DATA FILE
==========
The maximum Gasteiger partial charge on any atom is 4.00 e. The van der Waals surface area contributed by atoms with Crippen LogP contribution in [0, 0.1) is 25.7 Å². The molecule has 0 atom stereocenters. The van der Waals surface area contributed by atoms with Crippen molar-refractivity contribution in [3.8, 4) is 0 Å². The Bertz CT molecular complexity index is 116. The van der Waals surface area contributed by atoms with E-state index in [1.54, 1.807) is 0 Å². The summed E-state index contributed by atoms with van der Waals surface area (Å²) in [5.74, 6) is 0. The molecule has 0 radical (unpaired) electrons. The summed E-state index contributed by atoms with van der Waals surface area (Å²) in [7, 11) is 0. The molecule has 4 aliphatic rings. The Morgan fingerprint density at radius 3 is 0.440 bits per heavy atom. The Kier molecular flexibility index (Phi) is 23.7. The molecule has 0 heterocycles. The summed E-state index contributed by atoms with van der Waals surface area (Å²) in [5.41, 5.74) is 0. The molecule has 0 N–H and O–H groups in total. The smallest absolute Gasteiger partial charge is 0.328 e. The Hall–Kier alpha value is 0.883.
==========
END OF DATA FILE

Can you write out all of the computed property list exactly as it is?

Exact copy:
The maximum Gasteiger partial charge on any atom is 4.00 e. The van der Waals surface area contributed by atoms with Crippen LogP contribution in [0, 0.1) is 25.7 Å². The molecule has 0 atom stereocenters. The van der Waals surface area contributed by atoms with Crippen molar-refractivity contribution in [3.8, 4) is 0 Å². The Bertz CT molecular complexity index is 116. The van der Waals surface area contributed by atoms with E-state index in [1.54, 1.807) is 0 Å². The summed E-state index contributed by atoms with van der Waals surface area (Å²) in [5.74, 6) is 0. The molecule has 0 radical (unpaired) electrons. The summed E-state index contributed by atoms with van der Waals surface area (Å²) in [7, 11) is 0. The molecule has 4 aliphatic rings. The Morgan fingerprint density at radius 3 is 0.440 bits per heavy atom. The Kier molecular flexibility index (Phi) is 23.7. The molecule has 0 heterocycles. The summed E-state index contributed by atoms with van der Waals surface area (Å²) in [5.41, 5.74) is 0. The molecule has 0 N–H and O–H groups in total. The smallest absolute Gasteiger partial charge is 0.328 e. The Hall–Kier alpha value is 0.883.